She expressed exactly how I felt with the animals but I never actually articulated those traits in myself. Once she spoke those words, I recognized myself.
WT: To bring in Whole Terrain’s tagline, in what ways do you see animal rehabilitation as a “reflective environmental practice”?
DG: Tapping into the quote above, getting in touch with one’s abilities and learning from the wild animal’s perspective requires an openness of spirit on the part of the individual attempting to heal. The clinical aspects are real and necessary, but if the body and the spirit are not working in unison to achieve survival and a second chance, the animal will not heal. The intentions of the healer must be pure.
WT: In addition to the intuitive aspects of wildlife rehabilitation, what sort of training do you have to do in order to become an animal rehabilitator, and how can people get involved?
DG: In the state of Connecticut (other states have their own protocols): submit a completed application form to the Connecticut State Department of Energy and Environmental Protection (DEEP) Wildlife Division, volunteer with a state-appointed rehabilitator for a minimum of 40 hours, complete and submit a Wildlife Rehabilitation Statement of Apprenticeship form, signed by the applicant and the sponsor, to account for the hours the applicant has spent with the state-appointed rehabilitator, obtain a statement of veterinary support which affirms that you have a veterinarian willing to advise and assist you and submit it with your completed application, attend the DEEP and Connecticut Wildlife Rehabilitation Association training class, and pass the DEEP certification exam.
There are many ways to become involved in the preservation of wildlife and the conservation of natural resources. Interested individuals are welcome to join the Connecticut Wildlife Rehabilitation Association (CWRA) and to learn about wildlife at our very informative semi-annual seminars. Volunteers willing to assist rehabilitators are always welcome. However, in order for the greatest chance of wildlife being successfully reintroduced into the wild, most wildlife being rehabilitated needs to have only a single caregiver. Therefore, volunteering can involve cage cleaning, food prep, and sometimes transport.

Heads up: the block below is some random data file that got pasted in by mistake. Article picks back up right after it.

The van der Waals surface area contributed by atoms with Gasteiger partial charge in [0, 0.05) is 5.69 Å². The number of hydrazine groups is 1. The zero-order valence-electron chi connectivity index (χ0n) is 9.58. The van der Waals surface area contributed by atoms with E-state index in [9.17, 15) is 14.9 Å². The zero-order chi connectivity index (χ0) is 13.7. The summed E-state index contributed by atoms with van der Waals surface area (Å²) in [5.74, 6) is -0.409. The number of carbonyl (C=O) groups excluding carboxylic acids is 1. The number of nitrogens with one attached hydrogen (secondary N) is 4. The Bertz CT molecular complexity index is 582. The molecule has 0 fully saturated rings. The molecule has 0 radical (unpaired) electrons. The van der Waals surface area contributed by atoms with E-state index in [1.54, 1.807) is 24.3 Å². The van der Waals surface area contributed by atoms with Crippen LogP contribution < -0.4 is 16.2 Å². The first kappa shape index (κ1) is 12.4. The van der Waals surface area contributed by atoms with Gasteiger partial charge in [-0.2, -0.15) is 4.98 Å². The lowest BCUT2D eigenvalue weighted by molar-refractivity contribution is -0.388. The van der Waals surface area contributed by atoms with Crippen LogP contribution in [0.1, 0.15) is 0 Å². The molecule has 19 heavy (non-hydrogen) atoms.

WT: In what ways are you learning to trust lately, with regards to your environmental practice?
DG: I learn every day and with every animal I encounter. Every animal is an individual with a unique personality. Each animal has its own special needs based on the level of trauma, exposure to human beings, and clinical injuries. Those who cross my path enhance my abilities as a healer as long as I am open to learning from that animal’s perspective.
I am also aware that patients in my care — although mighty in spirit — do not always overcome the clinical injuries affecting them. The will to live is not enough. I allow myself to peacefully release the animal’s spirit. My mantra is that I will fight alongside them for as long as they are willing and strong enough to do so. If they can no longer work towards achieving the common goal of a second chance in the wild, I cognitively allow the animal the space to cross over, knowing they died feeling warmth, quiet, and the healing energy of the caregiver.
Bio: Deborah Galle serves on the Board of Directors for the Connecticut Wildlife Rehabilitators Association, and is a Connecticut State Certified Wildlife Rehabilitator for orphaned and injured baby mammals and non-migratory birds. She specializes in nurturing orphaned, injured, and ill rabbits until they can be released back into the wild. Deborah is a communications professional skilled in analysis, branding, and implementing communications for diverse industries. In addition, she has 20 years of nonprofit experience as an event chair and co-chairperson for various organizations, including the Montefiore Medical Center. Deborahis also a wildlife blogger, formerly posting her content on the Patch. An avid nature photographer, Deborah takes wildlife photographs as a way to capture a moment in time — reflections of the animal’s spirit through her lens. Deborah resides in Greenwich, Connecticut.
This video appears with an article about Deborah Galle in the Greenwich Free Press from July 24, 2015.